6 garlic cloves, quartered
3 tablespoons minced fresh rosemary or 1 tablespoon dried rosemary
2 tablespoons minced fresh oregano or 2 teaspoons dried oregano
2 tablespoons minced fresh thyme or 2 teaspoons dried thyme
2 tablespoons minced fresh sage or 2 teaspoons rubbed sage
2 tablespoons olive oil
3 teaspoons pepper
1 teaspoon salt
1 bone-in beef rib roast (4 pounds) brought to room temperature
Mirepoix (optional): one onion, a few carrots and a handful of celery, all coarsely chopped
Roasting pan or 13x9-in. baking pan
Step One: Season the meat
Preheat the oven to 350°. While it's warming up, start the seasoning. For a shortcut, you can definitely use a pre-made mix, but it's easy enough to make your own from scratch. Begin by placing the shallot, garlic and herbs into a food processor; cover and pulse until it's finely chopped. Then add in oil, pepper and salt. Cover and process until it's blended. This will "wet" down the seasoning so it's easy to spread on your rib roast. Rub the mix liberally over standing rib roast. Let it sit at room temperature about 30 minutes before roasting. This takes the chill off the meat surface, which aids in browning.
Test Kitchen Tip: For can't-miss flavor, cut slits into the roast and stuff with minced garlic.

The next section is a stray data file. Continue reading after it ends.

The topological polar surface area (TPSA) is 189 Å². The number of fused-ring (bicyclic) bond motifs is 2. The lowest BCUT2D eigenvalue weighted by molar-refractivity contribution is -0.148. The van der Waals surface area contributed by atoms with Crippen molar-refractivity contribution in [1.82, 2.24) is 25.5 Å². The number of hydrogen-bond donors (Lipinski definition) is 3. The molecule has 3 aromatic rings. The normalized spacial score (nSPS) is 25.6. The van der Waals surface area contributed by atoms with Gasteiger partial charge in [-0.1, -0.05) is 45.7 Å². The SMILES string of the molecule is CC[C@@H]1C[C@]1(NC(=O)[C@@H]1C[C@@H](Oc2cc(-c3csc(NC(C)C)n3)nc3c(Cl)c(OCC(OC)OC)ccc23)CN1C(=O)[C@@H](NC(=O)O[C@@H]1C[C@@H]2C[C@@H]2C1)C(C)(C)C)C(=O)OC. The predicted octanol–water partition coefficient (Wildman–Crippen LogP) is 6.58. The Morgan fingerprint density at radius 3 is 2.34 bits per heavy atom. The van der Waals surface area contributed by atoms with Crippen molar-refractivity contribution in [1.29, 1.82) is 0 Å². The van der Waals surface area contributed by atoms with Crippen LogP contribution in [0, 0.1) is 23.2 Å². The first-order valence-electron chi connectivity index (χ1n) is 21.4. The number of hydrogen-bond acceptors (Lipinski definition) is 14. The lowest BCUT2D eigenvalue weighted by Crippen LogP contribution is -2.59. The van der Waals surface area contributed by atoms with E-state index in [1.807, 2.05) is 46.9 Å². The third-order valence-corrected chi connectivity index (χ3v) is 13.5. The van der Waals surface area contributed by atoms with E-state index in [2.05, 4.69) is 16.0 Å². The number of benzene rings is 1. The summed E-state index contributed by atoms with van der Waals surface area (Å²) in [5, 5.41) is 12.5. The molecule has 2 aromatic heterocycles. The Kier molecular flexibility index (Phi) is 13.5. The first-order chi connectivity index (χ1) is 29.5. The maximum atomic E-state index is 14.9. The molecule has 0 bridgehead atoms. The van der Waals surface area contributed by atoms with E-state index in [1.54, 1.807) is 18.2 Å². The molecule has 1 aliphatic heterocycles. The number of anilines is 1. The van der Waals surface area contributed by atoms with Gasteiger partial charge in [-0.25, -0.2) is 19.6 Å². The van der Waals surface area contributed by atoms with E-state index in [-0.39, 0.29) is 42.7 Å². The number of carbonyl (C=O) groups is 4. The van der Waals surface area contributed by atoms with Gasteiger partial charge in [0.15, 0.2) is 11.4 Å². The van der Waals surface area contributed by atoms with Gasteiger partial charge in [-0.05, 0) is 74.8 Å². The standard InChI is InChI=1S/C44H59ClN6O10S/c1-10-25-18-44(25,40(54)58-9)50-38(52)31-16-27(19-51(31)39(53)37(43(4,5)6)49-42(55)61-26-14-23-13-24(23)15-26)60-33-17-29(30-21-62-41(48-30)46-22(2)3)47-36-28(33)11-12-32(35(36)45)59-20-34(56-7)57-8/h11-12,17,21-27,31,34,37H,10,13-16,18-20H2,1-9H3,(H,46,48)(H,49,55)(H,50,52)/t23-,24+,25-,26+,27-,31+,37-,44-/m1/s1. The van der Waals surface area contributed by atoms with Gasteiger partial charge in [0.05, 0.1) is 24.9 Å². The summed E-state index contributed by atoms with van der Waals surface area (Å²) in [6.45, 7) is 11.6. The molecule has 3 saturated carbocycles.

Step Two: Set up the pan
Nestle your seasoned meat in a roasting pan with a rack. Or, fill a 13x9-in. baking pan with the mirepoix and rest the meat on top. Place the prime rib fat side up, which will bathe the roast in its own flavorful juices as it cooks.
Test Kitchen Tip: Be sure the pan you choose isn't too large, which will cause the drippings to evaporate.
Step Three: Let your rib roast, roast
Bake the meat until it reaches 5 to 10 degrees below your desired doneness. (I'm a sucker for somewhere in between rare and medium-rare.) This'll take somewhere between 1-3/4 and 2-1/4 hours.
Step Four: Let it stand
You may be tempted to cut into your steamy, herb-crusted roast, but let it rest at least 15 minutes. This gives the juices time to absorb into the meat. For larger cuts, you might want to let it stand for 5 minutes longer.
While your roast is resting, choose a sauce for serving:
Serve it au jus: This French term simply translates to "with juice," referring to the natural juices from the meat as it roasts. Gather up the drippings from the bottom of the pan for an incredibly easy side for your roast.
Zesty horseradish sauce: In a small bowl, beat 1/2 cup heavy whipping cream until stiff peaks form. Fold in 1/4 cup fresh grated horseradish root, 1/2 teaspoon Dijon mustard and 1/4 teaspoon salt. Cover the sauce and refrigerate it 15 minutes before serving.
Step Five:Carve and enjoy
If the bones are still attached, carve ‘em off with a sharpened knife. The easiest way to do this is to lift the roast onto its end using its protruding bone as a handle. Then glide the knife along the the curve of the bone, detaching it from the rest of the meat. With the bones removed, you’ll be able to slice roast as thick (or thin) as you’d like.
For a complementary side, we suggest roasted vegetables. Go classic with a dish like rosemary carrots or lemony asparagus, or add more flavors with cauliflower curry.
One last tip: If you're not serving your prime rib with the bone in, be sure to hold onto those extra ribs for yourself. Slathered with some good ol' BBQ sauce, they make a mean sandwich. Or, toss the bones into a pot of homemade broth or beans.